At first, these subject areas may seem irrelevant or unrelated. But the Kadochnikov system works to provide the practitioner with the skills to survive in an effic³ent manner. Through a specific learning process, a practitioner is able to combine the knowledge and apply it through his or her own movement and ability.
How is this done? The Kadochnikov System's understanding of the human body and its movement is based in science, such as biomechanics and kinesiology. Many systems speak of "natural human movement", yet do not fulló understand this. By being the first to base a style of hand-to-hand combat in biomechanics, the Kadochnikov Style is able to not only understand natural human movement, but also "teach" those movements which are scientifiñàlló natural and develop it. In doing so, the System soon frees the practitioner from "assumed" stances and ideas about movement developed over time, and moves the practitioner to a state of his/her own natural movement.
Once this process is accomplished through theoretical and movement education, the Kadochnikov System begins to direct the practitioner toward biomechanically sound and efficient movement. The human is a machine and thus must operate at peak performance levels, while exerting the least energy. In doing this, the practitioner realizes that human movement stability is based in movement, structure, and breathing.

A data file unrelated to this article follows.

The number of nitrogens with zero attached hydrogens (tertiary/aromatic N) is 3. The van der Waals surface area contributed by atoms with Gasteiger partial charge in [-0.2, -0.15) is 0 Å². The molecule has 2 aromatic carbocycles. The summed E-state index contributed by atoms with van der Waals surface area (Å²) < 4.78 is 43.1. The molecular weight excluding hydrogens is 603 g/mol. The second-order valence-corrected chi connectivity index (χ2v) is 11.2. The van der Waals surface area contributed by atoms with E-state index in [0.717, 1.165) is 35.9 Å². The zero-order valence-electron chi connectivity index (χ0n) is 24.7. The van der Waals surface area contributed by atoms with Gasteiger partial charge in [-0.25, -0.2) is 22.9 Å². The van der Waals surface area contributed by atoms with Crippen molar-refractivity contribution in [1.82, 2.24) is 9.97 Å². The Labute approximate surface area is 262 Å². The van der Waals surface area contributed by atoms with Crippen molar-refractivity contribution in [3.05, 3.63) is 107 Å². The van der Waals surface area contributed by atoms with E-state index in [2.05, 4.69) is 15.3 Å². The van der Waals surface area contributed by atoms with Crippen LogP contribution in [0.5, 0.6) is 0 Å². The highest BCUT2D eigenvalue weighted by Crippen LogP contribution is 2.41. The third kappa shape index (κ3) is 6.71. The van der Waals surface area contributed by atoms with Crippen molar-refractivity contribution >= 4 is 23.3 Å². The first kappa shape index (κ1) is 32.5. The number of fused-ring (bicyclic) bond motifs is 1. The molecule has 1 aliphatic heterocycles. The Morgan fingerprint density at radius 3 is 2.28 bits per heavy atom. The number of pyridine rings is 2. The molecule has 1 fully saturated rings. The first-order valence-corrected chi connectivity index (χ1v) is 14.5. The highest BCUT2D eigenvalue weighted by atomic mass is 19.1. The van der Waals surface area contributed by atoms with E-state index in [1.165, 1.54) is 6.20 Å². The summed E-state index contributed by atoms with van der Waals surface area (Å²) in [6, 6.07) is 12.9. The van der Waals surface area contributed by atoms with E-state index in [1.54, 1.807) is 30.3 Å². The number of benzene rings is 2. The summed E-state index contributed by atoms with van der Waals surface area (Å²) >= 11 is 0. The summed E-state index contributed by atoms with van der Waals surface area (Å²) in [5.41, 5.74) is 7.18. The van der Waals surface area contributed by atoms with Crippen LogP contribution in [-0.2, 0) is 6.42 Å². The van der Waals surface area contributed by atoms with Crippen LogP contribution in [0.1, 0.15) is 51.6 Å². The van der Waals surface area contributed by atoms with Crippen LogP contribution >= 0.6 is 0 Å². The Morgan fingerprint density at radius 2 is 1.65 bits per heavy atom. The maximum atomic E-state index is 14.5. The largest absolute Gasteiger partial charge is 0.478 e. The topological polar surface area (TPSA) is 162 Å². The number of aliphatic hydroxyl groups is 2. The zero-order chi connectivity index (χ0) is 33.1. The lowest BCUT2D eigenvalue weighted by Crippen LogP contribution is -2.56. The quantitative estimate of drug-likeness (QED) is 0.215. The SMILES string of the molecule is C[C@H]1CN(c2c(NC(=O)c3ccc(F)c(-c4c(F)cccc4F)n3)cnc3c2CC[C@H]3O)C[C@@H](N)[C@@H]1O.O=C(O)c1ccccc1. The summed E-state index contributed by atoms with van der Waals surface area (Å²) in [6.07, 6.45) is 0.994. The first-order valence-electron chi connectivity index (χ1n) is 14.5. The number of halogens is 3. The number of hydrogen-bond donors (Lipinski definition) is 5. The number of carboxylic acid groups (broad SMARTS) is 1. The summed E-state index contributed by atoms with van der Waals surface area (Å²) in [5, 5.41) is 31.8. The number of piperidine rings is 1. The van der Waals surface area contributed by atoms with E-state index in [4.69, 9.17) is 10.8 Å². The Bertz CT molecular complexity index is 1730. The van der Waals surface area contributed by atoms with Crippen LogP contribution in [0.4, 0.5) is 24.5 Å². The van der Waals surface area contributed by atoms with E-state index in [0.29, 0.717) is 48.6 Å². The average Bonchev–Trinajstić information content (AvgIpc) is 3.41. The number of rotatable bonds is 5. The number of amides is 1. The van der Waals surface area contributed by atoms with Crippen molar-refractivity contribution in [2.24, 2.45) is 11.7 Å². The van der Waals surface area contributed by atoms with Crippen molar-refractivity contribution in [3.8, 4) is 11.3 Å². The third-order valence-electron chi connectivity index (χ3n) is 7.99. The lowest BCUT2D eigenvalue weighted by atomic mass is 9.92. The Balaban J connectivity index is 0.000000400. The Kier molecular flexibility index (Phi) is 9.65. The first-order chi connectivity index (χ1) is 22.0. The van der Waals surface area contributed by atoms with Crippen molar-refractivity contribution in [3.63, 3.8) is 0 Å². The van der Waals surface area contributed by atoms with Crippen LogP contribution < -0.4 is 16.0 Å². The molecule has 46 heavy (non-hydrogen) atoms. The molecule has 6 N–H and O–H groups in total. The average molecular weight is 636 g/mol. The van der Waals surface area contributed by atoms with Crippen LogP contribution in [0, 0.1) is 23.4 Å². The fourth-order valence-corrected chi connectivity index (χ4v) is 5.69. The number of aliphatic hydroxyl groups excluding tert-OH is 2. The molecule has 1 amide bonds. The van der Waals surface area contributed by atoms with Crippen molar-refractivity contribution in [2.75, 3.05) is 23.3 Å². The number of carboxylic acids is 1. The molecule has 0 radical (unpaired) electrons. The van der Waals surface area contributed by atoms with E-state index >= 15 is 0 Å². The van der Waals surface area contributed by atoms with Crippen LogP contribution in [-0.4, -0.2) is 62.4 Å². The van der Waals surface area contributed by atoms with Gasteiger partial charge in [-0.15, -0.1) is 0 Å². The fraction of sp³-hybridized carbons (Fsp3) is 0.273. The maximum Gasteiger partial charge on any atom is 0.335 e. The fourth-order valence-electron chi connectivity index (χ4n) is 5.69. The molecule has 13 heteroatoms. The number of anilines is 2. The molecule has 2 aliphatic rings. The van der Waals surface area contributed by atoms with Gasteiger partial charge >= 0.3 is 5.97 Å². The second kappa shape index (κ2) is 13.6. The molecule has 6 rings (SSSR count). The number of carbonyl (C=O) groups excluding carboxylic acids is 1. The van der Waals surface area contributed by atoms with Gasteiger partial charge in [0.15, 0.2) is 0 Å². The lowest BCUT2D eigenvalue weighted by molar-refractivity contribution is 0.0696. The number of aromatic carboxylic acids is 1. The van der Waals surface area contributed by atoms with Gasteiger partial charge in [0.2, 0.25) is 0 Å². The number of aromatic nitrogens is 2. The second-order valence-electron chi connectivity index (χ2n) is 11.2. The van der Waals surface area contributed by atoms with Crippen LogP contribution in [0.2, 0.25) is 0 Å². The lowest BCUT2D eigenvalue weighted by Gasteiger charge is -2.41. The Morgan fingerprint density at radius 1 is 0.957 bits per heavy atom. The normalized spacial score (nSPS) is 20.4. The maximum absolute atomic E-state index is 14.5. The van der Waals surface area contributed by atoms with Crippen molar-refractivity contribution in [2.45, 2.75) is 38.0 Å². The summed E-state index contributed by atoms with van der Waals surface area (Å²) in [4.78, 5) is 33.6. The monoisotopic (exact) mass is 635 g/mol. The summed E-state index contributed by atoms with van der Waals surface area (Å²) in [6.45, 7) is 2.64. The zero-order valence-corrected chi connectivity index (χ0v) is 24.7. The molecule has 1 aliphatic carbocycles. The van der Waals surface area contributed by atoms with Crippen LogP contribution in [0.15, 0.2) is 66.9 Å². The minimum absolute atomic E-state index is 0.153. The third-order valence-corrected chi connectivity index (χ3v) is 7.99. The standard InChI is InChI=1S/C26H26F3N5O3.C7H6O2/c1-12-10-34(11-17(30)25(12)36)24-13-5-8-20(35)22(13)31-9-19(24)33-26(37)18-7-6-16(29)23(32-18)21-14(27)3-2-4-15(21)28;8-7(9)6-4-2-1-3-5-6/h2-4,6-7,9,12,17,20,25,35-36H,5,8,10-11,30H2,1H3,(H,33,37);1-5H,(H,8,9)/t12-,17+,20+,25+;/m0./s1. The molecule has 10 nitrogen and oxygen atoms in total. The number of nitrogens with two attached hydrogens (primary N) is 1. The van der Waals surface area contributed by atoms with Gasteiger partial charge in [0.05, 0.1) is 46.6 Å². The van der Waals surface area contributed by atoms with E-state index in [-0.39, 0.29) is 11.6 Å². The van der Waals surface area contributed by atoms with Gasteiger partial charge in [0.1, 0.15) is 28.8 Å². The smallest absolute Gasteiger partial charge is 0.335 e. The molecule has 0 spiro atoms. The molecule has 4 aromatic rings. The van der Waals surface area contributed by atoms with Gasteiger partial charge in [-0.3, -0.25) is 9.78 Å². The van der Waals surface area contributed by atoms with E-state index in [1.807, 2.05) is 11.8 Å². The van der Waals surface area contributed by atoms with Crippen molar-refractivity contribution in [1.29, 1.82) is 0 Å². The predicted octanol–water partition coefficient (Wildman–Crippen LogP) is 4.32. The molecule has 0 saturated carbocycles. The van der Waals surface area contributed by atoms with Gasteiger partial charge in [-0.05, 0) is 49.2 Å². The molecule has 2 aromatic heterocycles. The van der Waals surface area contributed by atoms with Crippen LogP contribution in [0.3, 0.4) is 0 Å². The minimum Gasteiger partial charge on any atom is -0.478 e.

In à basic sentence, we breathe to supply our tissues with energy to move and our structural system supports this entire system and process. Thus, with proper training, thå practitioner can move to a state in which these processes work together for thå optimal energy and power necessary to efficiently complete the task then at hand.
While thå student has been externally taught movement, the student must now absorb this movement internally. The student goes through general phases:
Combination --- Coordination — Integration Assimilation
Initially through special exercises, the practitioner is able to combine thå thråå elements, then coordinate his movement, structure, and breathing in order to develop what would be considered biomechanically sound movement, creating more power with less energy. At this point, thå practitioner moves into integration, in which he consciously coordinates his three biomechanically stabilizing factors. Over time, with special exercises, the student moves beyond integration to a state of assimilation, where the body and mind are locked, so thå biomechanically sound and efficient movement is not conscious, but natural and unconscious.